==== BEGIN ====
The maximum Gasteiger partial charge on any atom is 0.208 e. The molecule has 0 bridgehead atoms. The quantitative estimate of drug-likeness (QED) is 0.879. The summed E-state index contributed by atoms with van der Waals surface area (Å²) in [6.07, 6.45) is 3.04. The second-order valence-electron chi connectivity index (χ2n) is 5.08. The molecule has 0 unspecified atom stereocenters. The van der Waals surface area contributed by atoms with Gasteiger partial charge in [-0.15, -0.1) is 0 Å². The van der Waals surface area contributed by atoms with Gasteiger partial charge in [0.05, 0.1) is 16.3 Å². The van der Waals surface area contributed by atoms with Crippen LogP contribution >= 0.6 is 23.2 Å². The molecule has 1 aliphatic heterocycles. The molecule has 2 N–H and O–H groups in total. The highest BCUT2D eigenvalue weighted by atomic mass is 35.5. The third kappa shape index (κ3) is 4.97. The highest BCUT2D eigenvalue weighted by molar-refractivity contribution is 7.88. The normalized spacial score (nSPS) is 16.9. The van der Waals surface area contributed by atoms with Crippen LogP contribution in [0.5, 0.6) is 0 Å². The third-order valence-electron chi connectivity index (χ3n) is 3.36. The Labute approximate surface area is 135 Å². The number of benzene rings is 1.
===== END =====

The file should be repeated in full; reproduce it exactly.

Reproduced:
The maximum Gasteiger partial charge on any atom is 0.208 e. The molecule has 0 bridgehead atoms. The quantitative estimate of drug-likeness (QED) is 0.879. The summed E-state index contributed by atoms with van der Waals surface area (Å²) in [6.07, 6.45) is 3.04. The second-order valence-electron chi connectivity index (χ2n) is 5.08. The molecule has 0 unspecified atom stereocenters. The van der Waals surface area contributed by atoms with Gasteiger partial charge in [-0.15, -0.1) is 0 Å². The van der Waals surface area contributed by atoms with Gasteiger partial charge in [0.05, 0.1) is 16.3 Å². The van der Waals surface area contributed by atoms with Crippen LogP contribution >= 0.6 is 23.2 Å². The molecule has 1 aliphatic heterocycles. The molecule has 2 N–H and O–H groups in total. The highest BCUT2D eigenvalue weighted by atomic mass is 35.5. The third kappa shape index (κ3) is 4.97. The highest BCUT2D eigenvalue weighted by molar-refractivity contribution is 7.88. The normalized spacial score (nSPS) is 16.9. The van der Waals surface area contributed by atoms with Crippen LogP contribution in [0.5, 0.6) is 0 Å². The third-order valence-electron chi connectivity index (χ3n) is 3.36. The Labute approximate surface area is 135 Å². The number of benzene rings is 1.